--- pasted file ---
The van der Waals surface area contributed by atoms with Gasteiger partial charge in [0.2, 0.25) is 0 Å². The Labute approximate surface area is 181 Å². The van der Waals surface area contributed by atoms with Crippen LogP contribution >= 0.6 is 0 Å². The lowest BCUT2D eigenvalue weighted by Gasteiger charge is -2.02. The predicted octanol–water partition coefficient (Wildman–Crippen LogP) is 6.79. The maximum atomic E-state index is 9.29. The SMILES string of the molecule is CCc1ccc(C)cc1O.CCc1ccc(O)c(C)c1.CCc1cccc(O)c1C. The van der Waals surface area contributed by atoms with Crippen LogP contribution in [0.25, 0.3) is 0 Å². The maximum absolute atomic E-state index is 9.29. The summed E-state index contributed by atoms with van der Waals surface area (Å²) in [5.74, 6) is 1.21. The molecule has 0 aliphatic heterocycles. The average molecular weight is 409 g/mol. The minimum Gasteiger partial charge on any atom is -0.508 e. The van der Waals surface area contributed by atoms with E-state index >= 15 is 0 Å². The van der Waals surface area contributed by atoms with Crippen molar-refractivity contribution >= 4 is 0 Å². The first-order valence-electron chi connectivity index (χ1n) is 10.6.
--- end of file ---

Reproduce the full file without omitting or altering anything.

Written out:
The van der Waals surface area contributed by atoms with Gasteiger partial charge in [0.2, 0.25) is 0 Å². The Labute approximate surface area is 181 Å². The van der Waals surface area contributed by atoms with Crippen LogP contribution >= 0.6 is 0 Å². The lowest BCUT2D eigenvalue weighted by Gasteiger charge is -2.02. The predicted octanol–water partition coefficient (Wildman–Crippen LogP) is 6.79. The maximum atomic E-state index is 9.29. The SMILES string of the molecule is CCc1ccc(C)cc1O.CCc1ccc(O)c(C)c1.CCc1cccc(O)c1C. The van der Waals surface area contributed by atoms with Crippen LogP contribution in [0.25, 0.3) is 0 Å². The maximum absolute atomic E-state index is 9.29. The summed E-state index contributed by atoms with van der Waals surface area (Å²) in [5.74, 6) is 1.21. The molecule has 0 aliphatic heterocycles. The average molecular weight is 409 g/mol. The minimum Gasteiger partial charge on any atom is -0.508 e. The van der Waals surface area contributed by atoms with E-state index >= 15 is 0 Å². The van der Waals surface area contributed by atoms with Crippen molar-refractivity contribution >= 4 is 0 Å². The first-order valence-electron chi connectivity index (χ1n) is 10.6.